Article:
>> the reason being, theoretic language per se developed from the needs 
>> of the prior paradigm and is of a ratiocinatory bureaucratic 
>> construction. Using it to describe something that is beyond its 
>> nature renders it inherently reductionist.
>> We now need to conceptualise new forms of communication to suit and 
>> be relevant to the paradigmatic changes within cognitive distributive 
>> networks -- Fortunately for us, Art is the primary vessel for this 
>> communication. Unfortunately for us, current artistic behaviour is 
>> rehearsing past and increasingly irrelevant concerns.
>> In developing an appropriate response to the nature of the incoming 
>> paradigm, we need to /cognate/ beyond the kinds of thought we have 
>> known until now - we need to create new behaviours that utilise our 
>> next developmental stage of mind, which uses entrainment rather than 
>> ratiocinatory, rehearsed frontal lobe behaviour, as its primary form.
>> ...So I've stayed away from the analogue based theoretical language 
>> of the last 70 years because that use of language compromises the 
>> possible changes. Given my proposition, ratiocination is the 
>> 'worry-beads' of the mind, but entrainment is a possible way of 
>> leading towards a way in which the human psyche can now begin to 
>> respond. There's nothing wrong with the thinking mind -- in its place 
>> - which is to follow, rather than lead human cognition.
>> The thinking mind takes its lead from the deep cognitive mind.
>> Between the two is the intermediary state, which used to be described 
>> as intuition. It processed deep cognition and rendered it 
>> understandable to the thinking mind - intuition in gnostic circles 
>> was known as inward teaching, where the thinking mind was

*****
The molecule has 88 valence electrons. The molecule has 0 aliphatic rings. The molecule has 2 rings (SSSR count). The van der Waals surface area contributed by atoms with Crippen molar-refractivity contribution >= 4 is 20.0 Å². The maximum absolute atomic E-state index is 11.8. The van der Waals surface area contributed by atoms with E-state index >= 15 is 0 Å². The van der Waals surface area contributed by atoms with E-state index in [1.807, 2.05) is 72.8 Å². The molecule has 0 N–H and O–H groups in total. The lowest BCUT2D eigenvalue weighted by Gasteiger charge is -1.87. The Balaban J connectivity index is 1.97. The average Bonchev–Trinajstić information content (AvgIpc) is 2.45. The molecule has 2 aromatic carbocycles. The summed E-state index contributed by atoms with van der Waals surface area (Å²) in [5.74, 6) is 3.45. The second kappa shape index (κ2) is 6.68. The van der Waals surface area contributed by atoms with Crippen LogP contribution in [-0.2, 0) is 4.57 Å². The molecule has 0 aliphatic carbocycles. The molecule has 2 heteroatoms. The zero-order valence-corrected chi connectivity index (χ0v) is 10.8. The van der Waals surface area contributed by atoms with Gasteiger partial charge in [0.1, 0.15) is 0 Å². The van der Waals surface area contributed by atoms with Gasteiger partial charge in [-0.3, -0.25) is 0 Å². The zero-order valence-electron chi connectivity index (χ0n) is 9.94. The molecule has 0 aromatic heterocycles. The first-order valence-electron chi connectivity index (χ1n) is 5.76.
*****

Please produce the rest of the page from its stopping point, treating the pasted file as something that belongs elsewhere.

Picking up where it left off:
>> 'instructed' in its duties. Now intuition is simply /the intermediary 
>> process - /because our late Enlightenment thinking requires 
>> demystification. But demystification empowers thinking and 
>> disempowers intuitive cognition.
>> This description is another fairy tale - but:
>> Becoming sensitive to the production of this mechanism is the primary 
>> behaviour required for understanding the incoming paradigm - and 
>> resistance, in this particular case, is futile.
>> Terry Flaxton
>> Professor of Cinematography and Lens Based Media
>> University of West of England
>> http://www.visualfields.co.uk/flaxtonpage1.htm
>> _______________________________________________
>> empyre forum
>> empyre at lists.cofa.unsw.edu.au <mailto:empyre at lists.cofa.unsw.edu.au>
>> http://www.subtle.net/empyre
> Simon Biggs
> simon at littlepig.org.uk <mailto:simon at littlepig.org.uk>
> http://www.littlepig.org.uk @SimonBiggsUK 
> http://amazon.com/author/simonbiggs
> s.biggs at ed.ac.uk <mailto:s.biggs at ed.ac.uk> Edinburgh College of Art, 
> University of Edinburgh
> http://www.ed.ac.uk/schools-departments/edinburgh-college-art/school-of-art/staff/staff?person_id=182&cw_xml=profile.php
> http://www.research.ed.ac.uk/portal/en/persons/simon-biggs%285dfcaf34-56b1-4452-9100-aaab96935e31%29.html
> http://www.eca.ac.uk/circle/  http://www.elmcip.net/ 
>  http://www.movingtargets.org.uk/  http://designinaction.com/
> MSc by Research in Interdisciplinary Creative Practices 
> http://www.ed.ac.uk/studying/postgraduate/degrees?id=656&cw_xml=details.php
> _______________________________________________
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Faculty homepage: http://www.law.yale.edu/faculty/CSpiesel.htm
Book: http://www.lawondisplay.fromthesquare.org
Publications available on-line:
"More Than a Thousand Words in Response to Rebecca Tushnet"